NEW YORK — Joe Girardi's return as Yankees manager was all about family.
Girardi signed a four-year contract that could be worth up to $20 million Wednesday to stay with New York through 2017.
With the Yankees missing out on the playoffs this season for the second time in 19 years, Girardi, 48, got an early start on determining his future. He went over several possible scenarios with his wife, Kim, and three children that included taking a year off, pursuing a broadcasting job or managing somewhere else. But they quickly concluded that six years in New York was not enough.
"It wasn't ever a lot of thought that I might not possibly come back. I just had to make sure that everyone was still on board," Girardi said.
Girardi was in the final month of his second three-year contract with the Yankees since taking over for Joe Torre after the 2007 season, and he asked for a fourth year in the new deal.
The contract includes $16 million guaranteed and up to $4 million in bonuses, the Associated Press reported. He'll have the second-highest annual salary of any manager, after the Angels' Mike Scioscia, who averages $5 million.
"Our lives have been here for six years," Girardi said. "I think stability is important."
He said the pull of returning to his native Illinois to manage the Cubs, the team he grew up rooting for, wasn't a factor. Once his family agreed he should manage, it was set on New York.
"Chicago is special to me. And I think it'll always be special to me," Girardi said. "But this place is really special to me, too, because of what I've experienced here. … And my kids and my wife are established in the community here. We just thought it was important to stay."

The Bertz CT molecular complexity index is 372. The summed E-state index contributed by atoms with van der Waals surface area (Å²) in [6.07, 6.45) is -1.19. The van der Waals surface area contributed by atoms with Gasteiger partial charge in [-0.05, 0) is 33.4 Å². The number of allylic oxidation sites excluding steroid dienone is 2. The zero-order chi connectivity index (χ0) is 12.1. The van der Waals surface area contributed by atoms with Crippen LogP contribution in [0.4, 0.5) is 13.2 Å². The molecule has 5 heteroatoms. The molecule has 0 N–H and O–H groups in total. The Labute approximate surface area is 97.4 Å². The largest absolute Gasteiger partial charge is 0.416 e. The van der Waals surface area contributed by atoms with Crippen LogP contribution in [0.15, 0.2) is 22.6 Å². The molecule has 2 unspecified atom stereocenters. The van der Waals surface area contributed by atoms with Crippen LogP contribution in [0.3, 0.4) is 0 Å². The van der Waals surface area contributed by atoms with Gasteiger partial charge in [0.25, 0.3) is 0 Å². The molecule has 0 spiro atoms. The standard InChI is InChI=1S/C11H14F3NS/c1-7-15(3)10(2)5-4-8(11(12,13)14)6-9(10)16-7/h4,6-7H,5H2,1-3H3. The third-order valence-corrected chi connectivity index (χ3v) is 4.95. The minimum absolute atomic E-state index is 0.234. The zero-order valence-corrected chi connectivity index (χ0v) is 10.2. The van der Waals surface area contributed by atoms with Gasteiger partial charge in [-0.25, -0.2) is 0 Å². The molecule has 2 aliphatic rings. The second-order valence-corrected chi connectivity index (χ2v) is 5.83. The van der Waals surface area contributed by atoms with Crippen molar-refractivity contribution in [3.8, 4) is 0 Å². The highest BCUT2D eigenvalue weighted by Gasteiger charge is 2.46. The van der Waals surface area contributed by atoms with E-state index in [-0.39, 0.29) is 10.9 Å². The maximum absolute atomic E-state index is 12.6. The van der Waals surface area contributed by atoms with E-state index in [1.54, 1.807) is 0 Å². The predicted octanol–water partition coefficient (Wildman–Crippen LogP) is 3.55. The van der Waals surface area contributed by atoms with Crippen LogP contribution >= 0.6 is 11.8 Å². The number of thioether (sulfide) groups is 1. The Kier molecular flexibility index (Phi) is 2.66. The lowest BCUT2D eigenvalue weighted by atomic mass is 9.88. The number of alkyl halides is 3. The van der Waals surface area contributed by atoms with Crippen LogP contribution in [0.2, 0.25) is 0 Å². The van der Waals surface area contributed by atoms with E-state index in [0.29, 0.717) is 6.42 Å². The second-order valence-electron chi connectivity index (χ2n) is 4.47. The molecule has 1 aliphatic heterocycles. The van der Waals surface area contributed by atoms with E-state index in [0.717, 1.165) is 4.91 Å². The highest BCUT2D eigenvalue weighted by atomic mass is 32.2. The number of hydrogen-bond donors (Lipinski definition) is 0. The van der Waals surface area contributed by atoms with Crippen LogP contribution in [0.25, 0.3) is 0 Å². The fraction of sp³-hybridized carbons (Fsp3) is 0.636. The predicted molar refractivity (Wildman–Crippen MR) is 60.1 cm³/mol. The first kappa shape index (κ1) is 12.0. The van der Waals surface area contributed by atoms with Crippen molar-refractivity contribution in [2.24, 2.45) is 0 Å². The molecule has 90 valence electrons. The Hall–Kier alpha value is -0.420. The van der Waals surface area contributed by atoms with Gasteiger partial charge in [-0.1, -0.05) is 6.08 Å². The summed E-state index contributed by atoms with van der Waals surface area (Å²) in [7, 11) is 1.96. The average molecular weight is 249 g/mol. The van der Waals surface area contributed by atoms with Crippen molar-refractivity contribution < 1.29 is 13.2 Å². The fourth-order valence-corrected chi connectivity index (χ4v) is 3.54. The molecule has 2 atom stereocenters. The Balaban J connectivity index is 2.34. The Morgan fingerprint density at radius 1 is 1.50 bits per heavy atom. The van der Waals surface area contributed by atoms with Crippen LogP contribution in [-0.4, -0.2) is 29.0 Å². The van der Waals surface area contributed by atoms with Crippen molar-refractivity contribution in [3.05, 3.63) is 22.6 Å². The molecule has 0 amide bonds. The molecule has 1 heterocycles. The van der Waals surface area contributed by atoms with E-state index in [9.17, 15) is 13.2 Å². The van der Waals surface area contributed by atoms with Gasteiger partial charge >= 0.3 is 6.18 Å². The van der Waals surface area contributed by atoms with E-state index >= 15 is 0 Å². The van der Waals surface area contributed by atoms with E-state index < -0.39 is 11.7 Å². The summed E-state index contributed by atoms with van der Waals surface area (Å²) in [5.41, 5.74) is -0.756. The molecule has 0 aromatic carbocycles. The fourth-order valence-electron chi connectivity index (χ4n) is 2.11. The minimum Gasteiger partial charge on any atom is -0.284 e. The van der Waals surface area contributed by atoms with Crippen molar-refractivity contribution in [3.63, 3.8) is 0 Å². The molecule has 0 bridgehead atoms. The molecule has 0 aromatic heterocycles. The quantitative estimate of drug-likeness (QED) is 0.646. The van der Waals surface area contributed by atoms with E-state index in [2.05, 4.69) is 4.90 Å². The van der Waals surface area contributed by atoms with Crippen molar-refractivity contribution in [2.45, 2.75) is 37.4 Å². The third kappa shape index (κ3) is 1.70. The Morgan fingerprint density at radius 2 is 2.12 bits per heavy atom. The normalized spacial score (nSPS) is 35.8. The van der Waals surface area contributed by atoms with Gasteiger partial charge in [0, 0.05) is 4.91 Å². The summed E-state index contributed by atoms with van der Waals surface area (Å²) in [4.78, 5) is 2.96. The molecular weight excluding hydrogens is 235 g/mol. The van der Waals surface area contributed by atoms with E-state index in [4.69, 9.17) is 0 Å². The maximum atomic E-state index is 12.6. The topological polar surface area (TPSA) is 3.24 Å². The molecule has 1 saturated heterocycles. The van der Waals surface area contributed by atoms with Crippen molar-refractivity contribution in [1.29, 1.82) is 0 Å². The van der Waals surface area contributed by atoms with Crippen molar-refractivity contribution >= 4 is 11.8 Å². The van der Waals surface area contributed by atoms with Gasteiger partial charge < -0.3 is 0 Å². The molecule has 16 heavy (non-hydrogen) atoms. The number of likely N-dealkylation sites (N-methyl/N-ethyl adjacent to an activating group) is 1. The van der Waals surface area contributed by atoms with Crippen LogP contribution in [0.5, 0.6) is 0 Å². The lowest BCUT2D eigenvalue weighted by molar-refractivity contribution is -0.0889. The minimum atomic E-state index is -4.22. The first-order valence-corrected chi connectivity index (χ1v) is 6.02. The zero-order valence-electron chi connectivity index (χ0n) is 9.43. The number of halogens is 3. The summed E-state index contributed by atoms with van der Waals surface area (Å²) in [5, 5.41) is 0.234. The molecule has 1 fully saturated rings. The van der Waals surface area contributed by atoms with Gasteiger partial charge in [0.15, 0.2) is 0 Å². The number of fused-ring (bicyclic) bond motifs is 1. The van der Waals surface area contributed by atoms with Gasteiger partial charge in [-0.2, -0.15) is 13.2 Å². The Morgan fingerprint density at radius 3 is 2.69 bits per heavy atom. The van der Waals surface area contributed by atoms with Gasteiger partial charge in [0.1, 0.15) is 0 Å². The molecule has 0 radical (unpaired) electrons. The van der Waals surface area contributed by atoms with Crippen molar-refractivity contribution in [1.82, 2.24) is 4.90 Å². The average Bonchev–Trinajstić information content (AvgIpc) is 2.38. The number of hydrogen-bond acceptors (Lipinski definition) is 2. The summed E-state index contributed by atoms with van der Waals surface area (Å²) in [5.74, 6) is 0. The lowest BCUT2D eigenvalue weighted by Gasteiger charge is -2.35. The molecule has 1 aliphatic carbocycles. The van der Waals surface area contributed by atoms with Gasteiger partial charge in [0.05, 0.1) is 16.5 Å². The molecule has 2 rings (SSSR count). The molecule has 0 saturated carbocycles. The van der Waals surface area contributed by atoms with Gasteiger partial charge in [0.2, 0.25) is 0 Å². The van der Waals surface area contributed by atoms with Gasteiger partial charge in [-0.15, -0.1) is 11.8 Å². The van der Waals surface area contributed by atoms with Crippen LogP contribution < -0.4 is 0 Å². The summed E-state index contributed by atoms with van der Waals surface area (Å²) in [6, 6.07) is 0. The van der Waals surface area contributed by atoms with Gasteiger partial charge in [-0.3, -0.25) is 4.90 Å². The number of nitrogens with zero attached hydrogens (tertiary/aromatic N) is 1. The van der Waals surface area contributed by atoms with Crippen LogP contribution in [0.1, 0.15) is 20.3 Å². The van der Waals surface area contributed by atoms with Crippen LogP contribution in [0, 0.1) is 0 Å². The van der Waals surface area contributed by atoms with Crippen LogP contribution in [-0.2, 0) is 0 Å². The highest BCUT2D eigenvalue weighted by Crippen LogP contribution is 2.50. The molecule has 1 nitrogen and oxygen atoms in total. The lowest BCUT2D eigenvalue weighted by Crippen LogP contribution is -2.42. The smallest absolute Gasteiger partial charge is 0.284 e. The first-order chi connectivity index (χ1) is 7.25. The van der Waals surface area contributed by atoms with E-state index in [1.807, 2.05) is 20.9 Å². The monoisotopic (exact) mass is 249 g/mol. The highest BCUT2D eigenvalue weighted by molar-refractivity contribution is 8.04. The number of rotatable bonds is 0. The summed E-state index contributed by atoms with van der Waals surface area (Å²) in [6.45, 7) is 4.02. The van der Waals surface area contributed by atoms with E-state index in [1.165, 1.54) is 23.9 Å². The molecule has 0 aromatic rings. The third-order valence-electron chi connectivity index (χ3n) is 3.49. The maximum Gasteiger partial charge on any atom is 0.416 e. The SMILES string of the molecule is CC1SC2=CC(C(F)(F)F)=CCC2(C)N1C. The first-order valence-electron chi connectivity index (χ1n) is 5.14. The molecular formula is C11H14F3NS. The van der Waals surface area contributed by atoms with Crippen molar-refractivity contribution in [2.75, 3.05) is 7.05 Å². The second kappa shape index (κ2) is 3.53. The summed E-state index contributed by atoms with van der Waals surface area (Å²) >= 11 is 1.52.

OBITUARY: Andy Pafko, a four-time All-Star who played on the last Cubs team to reach the World Series and was the famously forlorn outfielder who watched Bobby Thomson's Shot Heard 'Round the World sail over the leftfield wall during the 1951 National League playoff, died Tuesday in Stevensville, Mich. He was 92. A fan favorite known for his dogged play and diving catches, Mr. Pafko played with Jackie Robinson for the Brooklyn Dodgers from 1951-52 and with Hank Aaron as a Milwaukee Brave from 1954-59.
GM RIPS TEAM: Diamondbacks GM Kevin Towers said he wants his pitchers to protect teammates who get thrown at and he will look to move any who doesn't comply with his edict. "Some of them, contractually, it's tough to move," Towers told a Phoenix radio station. "But I think come spring training, it will be duly noted that it's going to be an eye for an eye and we're going to protect one another."
BRAIN TRUST RETAINED: The Angels announced that manager Mike Scioscia and GM Jerry Dipoto will return after a disappointing 78-84 season. Bench coach Rob Picciolo and hitting coach Jim Eppard were fired.